School districts and their employees have legitimate rights to privacy, but parents, teachers, and the community at large also have legitimate rights to information under certain extraordinary circumstances. The abuse allegations lodged against Scott Muir when he was working as a student center support coordinator in the Berkshire Hills Regional School District would qualify as extraordinary circumstances but the rights of the public at large haven’t been addressed.
The district has denied the Eagle’s request for records of its 2004 investigation into allegations lodged against Mr. Muir. He was not charged at the time but now faces charges involving rape and indecent assault on a child under 14 in connection with the same students of eight years ago and a third who came forward in March. He has pleaded not guilty to the charges.
In rejecting The Eagle’s request, the district cited a 2000 state Supreme Judicial Court ruling that stood by the state Legislature’s determination that personnel files and information should be ex empt from the Public Records Law. This ex emption is far too broad and should be revisited by the Legislature. If information in cases that affect the community at large and parents and students in particular is exempted from the Public Records Law a huge disservice to the public is done, and it is done by a legislative body that should be encouraging transparency not secrecy.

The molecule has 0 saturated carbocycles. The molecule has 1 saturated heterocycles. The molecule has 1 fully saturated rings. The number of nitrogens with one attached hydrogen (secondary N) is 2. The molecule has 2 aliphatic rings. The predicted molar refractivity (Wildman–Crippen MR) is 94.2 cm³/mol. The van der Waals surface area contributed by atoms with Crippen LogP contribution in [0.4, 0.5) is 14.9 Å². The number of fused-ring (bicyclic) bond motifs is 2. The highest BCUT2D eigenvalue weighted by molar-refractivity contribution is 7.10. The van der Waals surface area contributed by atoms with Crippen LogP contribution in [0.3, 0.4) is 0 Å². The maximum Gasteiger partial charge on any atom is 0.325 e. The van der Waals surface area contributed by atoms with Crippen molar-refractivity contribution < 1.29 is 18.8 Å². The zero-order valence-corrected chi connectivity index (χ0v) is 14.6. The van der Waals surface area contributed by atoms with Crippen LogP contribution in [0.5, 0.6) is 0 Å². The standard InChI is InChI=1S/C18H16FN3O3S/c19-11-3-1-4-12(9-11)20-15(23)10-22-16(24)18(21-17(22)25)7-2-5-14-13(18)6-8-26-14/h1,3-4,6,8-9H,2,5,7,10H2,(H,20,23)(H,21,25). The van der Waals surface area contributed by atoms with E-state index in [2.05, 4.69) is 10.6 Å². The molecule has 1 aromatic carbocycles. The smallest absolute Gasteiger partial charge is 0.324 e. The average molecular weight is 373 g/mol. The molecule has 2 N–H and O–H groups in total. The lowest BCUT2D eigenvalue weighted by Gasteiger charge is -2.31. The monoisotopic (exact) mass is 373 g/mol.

In a May 1 letter to the editor, BHRSD School Committee Chairman Stephen Bannon wrote that "standard precautionary measures were maintained" after the 2004 allegations, but those measures supposedly can’t be described to The Eagle because that would entail comment on personnel matters. The district must strike a balance between its real privacy concerns and the necessity to be open with a concerned community.